So, yes, you guys are absolutely right: Prince will never find his way onto some wretched Yellow Pills compilation, but JIMBO has a point - Prince actually delivers the goods.

Does this make any sense?

Billy

Postby Billy » 03 Jun 2004, 20:45

goldwaxxx wrote:
womble wrote:
goldwaxxx wrote:
Roygbiv wrote:
Aloysius wrote:BTW, has anyone heard this or another in the series?

Image

1. Remedies performed by Dwight Twilley
2. I Miss You performed by Shoes
3. Speed Kills performed by Adam Schmitt
4. Is It Any Wonder performed by Cowsills
5. Song of the Universe performed by Twenty Twenty
6. Fingers On It performed by Enuff Z'nuff
7. Stars performed by Devin Hill
8. You Can't Lie performed by Critics
9. Rest Up performed by Jim Basnight
10. Open Wide performed by Chris VonSneidern
11. Skinny performed by Spongetones
12. The Girl performed by Rubinoos
13. Disarray performed by Tommy Keene
14. Break Down The Walls performed by Ken Sharp
15. It's You Tonight performed by Flashcubes
16. No Romance Today performed by Elliot Kendall
17. Get To Know You performed by Vandalias
18. When Is Your Dream performed by Whallop
19. Why Can't We Make Believe We're In Love? performed by Buddy Love
20. Love Sick Trip performed by Three Hour Tour
21. I Like The World performed by Mark Johnson


This is out of print, I've tried to get it before.

cough cough cough cough cough !!!!!!! :D


I used to have the first two or three of these, and traded them in for a song years ago--they go for $25 used nowadays!

Anyway, this series never made much of an impression on me. As I remember it, it all ran together, which is probably is indicative of the disservice '90s artists did to the genre. Skinny stood out as being pretty different from the rest, but only because it was so awful. Three Hour Tour is a band I'd like to hear again. I had the first couple of EPs on Parasol and they were great.

And that's about all I remember.


Goldwax is right -- this was a promising series that looked better 'on paper' then it did in execution -- was it compiled by Ken Sharp himself? I dunno ... I think I've still got this and volume 2 if anyone is interested ....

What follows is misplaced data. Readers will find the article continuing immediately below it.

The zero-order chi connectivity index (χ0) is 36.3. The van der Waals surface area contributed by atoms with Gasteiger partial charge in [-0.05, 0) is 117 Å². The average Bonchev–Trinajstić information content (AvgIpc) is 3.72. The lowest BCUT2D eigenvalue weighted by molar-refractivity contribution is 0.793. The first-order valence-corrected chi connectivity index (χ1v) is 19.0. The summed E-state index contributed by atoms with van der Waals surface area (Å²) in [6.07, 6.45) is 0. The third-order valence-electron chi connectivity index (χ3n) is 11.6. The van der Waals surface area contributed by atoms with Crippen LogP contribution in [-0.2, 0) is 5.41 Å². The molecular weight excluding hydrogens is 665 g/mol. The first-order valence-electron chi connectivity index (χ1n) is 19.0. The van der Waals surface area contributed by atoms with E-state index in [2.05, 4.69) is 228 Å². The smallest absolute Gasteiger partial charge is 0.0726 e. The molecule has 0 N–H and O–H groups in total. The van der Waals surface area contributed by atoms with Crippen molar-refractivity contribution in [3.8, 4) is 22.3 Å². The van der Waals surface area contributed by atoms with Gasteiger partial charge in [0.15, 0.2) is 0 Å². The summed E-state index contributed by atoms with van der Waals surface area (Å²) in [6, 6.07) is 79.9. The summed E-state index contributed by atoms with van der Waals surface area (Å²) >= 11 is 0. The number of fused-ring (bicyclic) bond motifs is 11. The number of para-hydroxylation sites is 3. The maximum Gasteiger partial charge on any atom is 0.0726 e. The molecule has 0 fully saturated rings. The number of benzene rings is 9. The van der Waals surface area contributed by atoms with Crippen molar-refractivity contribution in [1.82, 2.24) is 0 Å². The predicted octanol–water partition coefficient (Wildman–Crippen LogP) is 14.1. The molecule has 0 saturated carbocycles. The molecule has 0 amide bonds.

Wasn't it Yellow Pills editor JOrdan Oakes who put this together?


Yep -- come to think of it, you're absolutely right!

Billy

Postby Billy » 03 Jun 2004, 20:48

Ken Sharp did do a book though: 'Power Pop! Conversations with the Power Pop Elite'. Never read it, only skimmed through it ... but I'm damned if I can remember who was included, no doubt Cheap Trick, Badfinger and the Shoes knowing his tastes ....

Just found this:

Bomp review: Self-published by the authors, and now out of print, this 332-page book features substantial interviews with artists including Shoes, Cheap Trick, 20/20, the Beat, the Plimsouls, the Small Faces, the Move, the Nazz, Badfinger, Emitt Rhodes, the Raspberries, Big Star, the Flamin' Groovies, Dwight Twilley, the Bay City Rollers, and more.

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Postby Snarfyguy » 04 Jun 2004, 02:11

Jimbo wrote:
Roygbiv wrote:Then I see The Who being described as power pop and it all becomes a bit confusing :?


"Maryanne With the Shaky Hands" is so power pop. The music is sweet, but the lyrics are witty and subversive.


Pop? Yes.
Power? No.

Not that it's not great, but I don't find it has the requisite urgency for inclusion in this sub-genre.
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Postby Quaco » 04 Jun 2004, 02:23

Another related issue is the "density" (for want of a better word) of the melodicism. A simple chord progression with a single melody line that is good has a fairly sparse melodicism. Music with interlocking melodies, obviously, is much more dense. Some of the power pop that works well (for example, Big Star's "September Gurls") pretty much just has one melody line and chords underneath.

I have no problem with densely melodic music like The Beach Boys, Jellyfish, Queen, XTC, and Supertramp, but I'm sure it turns a lot of people off.
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Postby Snarfyguy » 04 Jun 2004, 02:25

Mr. Jim wrote: Supertramp


:shock:
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Postby Quaco » 04 Jun 2004, 02:29

snarfyguy wrote:
Mr. Jim wrote: Supertramp


:shock:

I was simply trying to give an overview of various types of melodic music, good and bad, not saying they are equal to these others or anything! :evil:




The fact that I kind of like them is beside the point....
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Postby Snarfyguy » 04 Jun 2004, 02:31

[quote="Mr. Jim]



I kind of like them [/quote]

:x

Must be an L.A. thing... :roll:
Jimbo wrote:In some ways, personality-wise, Trump and I are similar.